Are Real Estate Taxes Deductible?

By Lori Shrout, EA, Manager, Gumbiner Savett Inc.

The California Franchise Tax Board will be requiring property parcel numbers for taxes deducted on an itemized list. What do these new rules entail?

By Lori Shrout, EA,
Manager, Gumbiner Savett Inc.

The California Franchise Tax Board has announced that they will be requiring, for the 2012 tax year, a listing of property parcel numbers for any property taxes deducted as an itemized deduction. In anticipation, they have recently published guidance on the issue of Real Estate Taxes reminding us that real estate taxes are deductible only if certain conditions are met.

The tax must be based on the assessed value of the real property. Any flat fee, not charged as a percentage of your home value, would be non-deductible. Examples would be flood or fire district fees, landscape maintenance fees, sewer service fees, etc.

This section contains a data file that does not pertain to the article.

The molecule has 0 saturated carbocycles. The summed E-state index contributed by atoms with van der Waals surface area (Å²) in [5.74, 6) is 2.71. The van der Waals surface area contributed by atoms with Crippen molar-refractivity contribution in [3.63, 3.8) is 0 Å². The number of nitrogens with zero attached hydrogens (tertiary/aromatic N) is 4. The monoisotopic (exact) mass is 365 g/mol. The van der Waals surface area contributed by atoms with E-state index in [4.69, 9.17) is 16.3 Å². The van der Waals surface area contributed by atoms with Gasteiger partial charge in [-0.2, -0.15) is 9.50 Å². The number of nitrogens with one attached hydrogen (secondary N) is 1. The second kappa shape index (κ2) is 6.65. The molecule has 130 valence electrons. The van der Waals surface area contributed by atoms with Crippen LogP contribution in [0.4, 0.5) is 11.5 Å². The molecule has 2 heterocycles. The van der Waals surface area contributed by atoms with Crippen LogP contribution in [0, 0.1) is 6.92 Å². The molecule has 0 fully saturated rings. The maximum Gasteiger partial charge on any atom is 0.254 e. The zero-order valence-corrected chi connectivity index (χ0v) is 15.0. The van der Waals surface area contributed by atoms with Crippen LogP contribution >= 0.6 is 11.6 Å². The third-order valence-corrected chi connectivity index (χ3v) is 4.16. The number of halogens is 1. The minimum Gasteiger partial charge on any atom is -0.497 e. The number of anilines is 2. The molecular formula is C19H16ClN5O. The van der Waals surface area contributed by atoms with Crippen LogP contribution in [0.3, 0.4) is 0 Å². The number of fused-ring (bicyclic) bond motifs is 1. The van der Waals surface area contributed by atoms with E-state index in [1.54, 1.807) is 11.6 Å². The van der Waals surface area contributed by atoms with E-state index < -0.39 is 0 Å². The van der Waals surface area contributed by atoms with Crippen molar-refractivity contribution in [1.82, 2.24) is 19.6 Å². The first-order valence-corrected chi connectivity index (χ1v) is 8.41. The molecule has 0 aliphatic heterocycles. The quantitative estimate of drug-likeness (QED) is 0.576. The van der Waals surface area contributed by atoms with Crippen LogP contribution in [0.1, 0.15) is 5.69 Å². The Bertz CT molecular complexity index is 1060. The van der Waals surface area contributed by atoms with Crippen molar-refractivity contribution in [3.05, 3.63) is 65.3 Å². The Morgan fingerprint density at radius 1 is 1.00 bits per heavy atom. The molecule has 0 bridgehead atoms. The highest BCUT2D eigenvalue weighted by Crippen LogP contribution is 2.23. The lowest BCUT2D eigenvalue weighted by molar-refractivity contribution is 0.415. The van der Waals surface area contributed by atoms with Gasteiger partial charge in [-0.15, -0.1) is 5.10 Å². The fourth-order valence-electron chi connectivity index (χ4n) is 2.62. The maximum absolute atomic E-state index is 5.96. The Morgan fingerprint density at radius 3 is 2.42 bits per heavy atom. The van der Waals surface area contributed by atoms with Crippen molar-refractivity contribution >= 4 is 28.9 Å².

Your county tax invoice likely lists many line items that add up to your total property tax due. The image on the right is a sample of what that detail may look like on your tax bill.

General Tax Levy: Notice the General Tax Levy, and the items under the section Voted Indebtedness are all calculated as a percentage of the property value.

Direct Assessments: Now see the section Direct Assessments. These items are all a flat fee, with no “rate” listed. This portion of the tax bill does not meet the definition of a tax, and would not be deductible. This remains true even though your payments are made directly to the taxing authority.

These are not new rules. This guidance reflects current law.

This FTB guidance fails to mention that if your property is a business-use property, such as a rental property, the non-tax portion of your real estate taxes would likely be deductible as a business expense.

Lori Shrout is a manager at Gumbiner Savett Inc., one of the largest CPA and business advisory firms in Southern California.